Mobile bird identification
Little Ringed Plover Charadrius dubius
The Little Ringed Plover used to be a very rare vagrant to the UK however numbers have increased dramatically in recent years and there are now around 1200 pair breeding in the South East of England.
Species: C. dubius
Little Ringed Plover in summer plumage.
Note the bright orange Eye ring, dark bill and dull legs distinguishing this bird from a Ringed Plover.
Thanks to:https://www.flickr.com/photos/sussexbirder/ (Modified)
Thanks to:https://www.flickr.com/photos/micksway/ (Modified)
The Little Ringed Plover has a plain brown back in flight with no white wing bars or markings. Note the dark bill and yellow eye ring.
Thanks to:https://www.flickr.com/photos/frankie_chu/ (Modified)
In winter the birds black markings are much duller, however the yellow eye ring is still retained.
The Juvenile birds breast band does not meet in the middle and it's head is plain brown. The lack of white stripe above the eye separates it from a Juvenile Ringed Plover. Also note the scaly appearance of the birds back and wings.
Ringed Plover or Little Ringed Plover?
The Little Ringed Plover (Left) has a white line between crown and black forehead, this is visible in both summer and winter plumage. It also has a bright orange eye ring. The Ringed Plover (right) has a bright orange and black bill in summer although this is dull or black in winter. It also has bright orange legs in summer the Little Ringed Plover has dull pink legs.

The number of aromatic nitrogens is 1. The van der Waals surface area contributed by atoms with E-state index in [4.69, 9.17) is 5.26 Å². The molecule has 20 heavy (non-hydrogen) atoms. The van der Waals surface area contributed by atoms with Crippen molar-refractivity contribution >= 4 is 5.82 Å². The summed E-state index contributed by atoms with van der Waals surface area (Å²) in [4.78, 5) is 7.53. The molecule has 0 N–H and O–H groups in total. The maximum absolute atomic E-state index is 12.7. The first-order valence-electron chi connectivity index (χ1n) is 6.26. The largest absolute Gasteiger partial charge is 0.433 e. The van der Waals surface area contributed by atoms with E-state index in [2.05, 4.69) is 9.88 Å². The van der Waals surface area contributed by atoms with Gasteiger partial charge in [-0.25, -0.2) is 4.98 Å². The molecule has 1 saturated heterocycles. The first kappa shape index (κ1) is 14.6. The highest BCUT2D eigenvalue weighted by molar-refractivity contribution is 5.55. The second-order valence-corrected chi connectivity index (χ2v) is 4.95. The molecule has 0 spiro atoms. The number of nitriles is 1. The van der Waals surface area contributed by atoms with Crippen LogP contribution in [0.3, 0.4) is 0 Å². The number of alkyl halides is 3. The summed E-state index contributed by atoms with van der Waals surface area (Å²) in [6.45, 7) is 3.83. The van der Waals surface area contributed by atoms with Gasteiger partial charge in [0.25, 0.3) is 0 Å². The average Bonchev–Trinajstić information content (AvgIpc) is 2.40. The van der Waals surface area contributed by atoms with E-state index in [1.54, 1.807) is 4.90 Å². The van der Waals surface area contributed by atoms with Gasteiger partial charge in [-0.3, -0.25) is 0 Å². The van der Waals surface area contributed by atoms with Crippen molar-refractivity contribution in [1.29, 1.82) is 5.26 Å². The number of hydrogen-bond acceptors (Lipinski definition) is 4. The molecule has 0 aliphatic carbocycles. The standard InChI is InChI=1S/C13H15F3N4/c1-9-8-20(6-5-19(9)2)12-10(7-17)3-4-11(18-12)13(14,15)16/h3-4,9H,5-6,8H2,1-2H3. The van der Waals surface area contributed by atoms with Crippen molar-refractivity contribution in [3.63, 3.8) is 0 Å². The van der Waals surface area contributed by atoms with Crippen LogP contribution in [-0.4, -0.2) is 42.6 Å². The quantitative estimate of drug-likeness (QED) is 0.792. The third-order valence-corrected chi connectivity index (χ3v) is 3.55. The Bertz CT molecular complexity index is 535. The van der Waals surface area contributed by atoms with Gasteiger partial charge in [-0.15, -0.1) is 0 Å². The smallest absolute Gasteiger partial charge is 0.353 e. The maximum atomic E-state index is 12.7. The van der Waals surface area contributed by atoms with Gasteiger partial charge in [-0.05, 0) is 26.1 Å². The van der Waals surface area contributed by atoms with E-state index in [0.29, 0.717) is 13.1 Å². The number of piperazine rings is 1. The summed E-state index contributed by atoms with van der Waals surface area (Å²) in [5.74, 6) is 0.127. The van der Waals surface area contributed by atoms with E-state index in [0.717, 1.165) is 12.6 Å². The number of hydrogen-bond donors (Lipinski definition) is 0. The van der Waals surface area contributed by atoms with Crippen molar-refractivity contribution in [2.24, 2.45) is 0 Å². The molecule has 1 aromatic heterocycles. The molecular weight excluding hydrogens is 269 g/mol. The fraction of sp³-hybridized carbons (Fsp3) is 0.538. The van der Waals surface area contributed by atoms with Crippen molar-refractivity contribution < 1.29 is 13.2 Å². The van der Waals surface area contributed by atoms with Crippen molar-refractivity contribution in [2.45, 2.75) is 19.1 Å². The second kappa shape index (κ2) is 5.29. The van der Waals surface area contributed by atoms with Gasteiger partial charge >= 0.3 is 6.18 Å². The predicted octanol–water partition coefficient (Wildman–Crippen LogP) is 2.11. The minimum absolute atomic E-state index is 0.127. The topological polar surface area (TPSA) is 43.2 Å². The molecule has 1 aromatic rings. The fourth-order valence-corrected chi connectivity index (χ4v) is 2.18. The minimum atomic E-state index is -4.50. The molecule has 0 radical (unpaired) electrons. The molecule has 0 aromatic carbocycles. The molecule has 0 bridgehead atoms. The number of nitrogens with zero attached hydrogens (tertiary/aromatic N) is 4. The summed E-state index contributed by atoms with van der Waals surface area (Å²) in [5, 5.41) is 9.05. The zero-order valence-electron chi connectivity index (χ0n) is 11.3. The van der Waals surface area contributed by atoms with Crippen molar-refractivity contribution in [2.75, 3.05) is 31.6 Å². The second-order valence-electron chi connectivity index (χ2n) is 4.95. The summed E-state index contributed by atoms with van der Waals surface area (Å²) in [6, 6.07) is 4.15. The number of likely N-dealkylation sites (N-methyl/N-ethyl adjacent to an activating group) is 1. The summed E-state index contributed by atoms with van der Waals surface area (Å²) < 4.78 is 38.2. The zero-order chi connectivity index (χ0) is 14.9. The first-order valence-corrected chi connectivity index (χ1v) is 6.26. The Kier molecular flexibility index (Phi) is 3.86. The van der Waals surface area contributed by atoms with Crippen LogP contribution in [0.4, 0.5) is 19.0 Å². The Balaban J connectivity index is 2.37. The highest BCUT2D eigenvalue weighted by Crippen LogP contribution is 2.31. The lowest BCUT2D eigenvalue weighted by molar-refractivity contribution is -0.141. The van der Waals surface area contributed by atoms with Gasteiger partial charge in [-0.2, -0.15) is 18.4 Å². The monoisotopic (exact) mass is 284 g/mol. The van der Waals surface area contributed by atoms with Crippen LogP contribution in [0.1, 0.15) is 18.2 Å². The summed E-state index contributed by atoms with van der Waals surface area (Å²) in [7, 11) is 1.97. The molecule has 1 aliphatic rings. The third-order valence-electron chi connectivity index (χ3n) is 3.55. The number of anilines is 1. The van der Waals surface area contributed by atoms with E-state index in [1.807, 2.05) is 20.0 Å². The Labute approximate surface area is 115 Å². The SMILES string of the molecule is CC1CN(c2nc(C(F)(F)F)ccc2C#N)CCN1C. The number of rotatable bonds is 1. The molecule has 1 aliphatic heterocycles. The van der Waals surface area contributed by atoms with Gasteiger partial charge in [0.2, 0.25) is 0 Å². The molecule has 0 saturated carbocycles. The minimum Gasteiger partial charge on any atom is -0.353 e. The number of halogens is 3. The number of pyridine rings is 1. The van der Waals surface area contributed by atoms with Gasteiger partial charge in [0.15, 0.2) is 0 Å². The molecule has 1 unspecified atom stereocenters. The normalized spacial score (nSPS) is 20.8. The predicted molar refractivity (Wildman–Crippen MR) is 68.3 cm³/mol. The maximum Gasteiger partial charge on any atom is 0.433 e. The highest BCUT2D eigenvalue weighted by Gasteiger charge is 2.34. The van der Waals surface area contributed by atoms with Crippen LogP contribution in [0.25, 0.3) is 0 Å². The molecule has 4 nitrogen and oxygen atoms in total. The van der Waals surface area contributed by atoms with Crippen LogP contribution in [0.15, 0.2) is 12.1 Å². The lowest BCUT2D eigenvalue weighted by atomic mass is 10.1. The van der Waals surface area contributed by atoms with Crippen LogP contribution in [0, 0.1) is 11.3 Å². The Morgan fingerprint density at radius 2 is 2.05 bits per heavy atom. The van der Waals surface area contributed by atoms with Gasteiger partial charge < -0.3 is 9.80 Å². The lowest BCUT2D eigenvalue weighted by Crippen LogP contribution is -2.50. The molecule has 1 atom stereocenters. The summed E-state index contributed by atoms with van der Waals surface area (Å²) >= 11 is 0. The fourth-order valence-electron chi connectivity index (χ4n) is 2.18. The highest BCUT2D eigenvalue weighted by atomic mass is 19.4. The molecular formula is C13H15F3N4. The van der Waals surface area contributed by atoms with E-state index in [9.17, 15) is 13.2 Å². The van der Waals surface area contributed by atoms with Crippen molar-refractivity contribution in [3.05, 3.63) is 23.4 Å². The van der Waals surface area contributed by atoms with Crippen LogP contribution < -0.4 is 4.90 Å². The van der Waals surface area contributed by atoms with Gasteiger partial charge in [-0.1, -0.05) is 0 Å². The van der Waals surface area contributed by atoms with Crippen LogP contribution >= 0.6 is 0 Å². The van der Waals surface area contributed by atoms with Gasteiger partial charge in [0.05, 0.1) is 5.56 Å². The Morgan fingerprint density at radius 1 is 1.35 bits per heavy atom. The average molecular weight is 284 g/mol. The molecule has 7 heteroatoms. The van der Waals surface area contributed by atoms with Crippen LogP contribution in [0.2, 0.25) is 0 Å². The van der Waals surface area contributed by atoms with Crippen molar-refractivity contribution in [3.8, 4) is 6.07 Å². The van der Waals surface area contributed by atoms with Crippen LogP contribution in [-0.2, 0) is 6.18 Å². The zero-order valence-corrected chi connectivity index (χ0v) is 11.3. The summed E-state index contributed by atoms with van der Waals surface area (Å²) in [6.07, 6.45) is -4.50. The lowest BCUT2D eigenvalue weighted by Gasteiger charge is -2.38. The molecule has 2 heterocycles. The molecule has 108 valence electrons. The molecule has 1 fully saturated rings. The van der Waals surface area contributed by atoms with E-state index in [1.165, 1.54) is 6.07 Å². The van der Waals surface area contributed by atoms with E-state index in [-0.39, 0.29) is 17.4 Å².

In flight the Little Ringed Plover (left) has plain brown wings and lacks the white bars of the Ringed Plover (Right)
The Little Ringed Plover has a sandy-brown back, white underside, black breast band and a bright yellow eye ring.
Adult Male and Female (Summer)
*Dull pink legs
*Yellow eye ring
*White line between crown and black forehead
Sandy brown plain back and white underside
Adult Male and Female (Winter)
Thanks to:https://www.flickr.com/photos/krayker/ (Modified)
Confirmed breeding sites
A widespread Summer visitor to most of Europe except the far North. In the UK it is is found mainly in the South East of England.
Breeds on sand and shingle banks near beaches or inland water but can also be found around mines and derelict ground. On migration it can be found on estuary mudflats.
*Key ID points
Thanks to:http://photo-natur.de/ (Modified)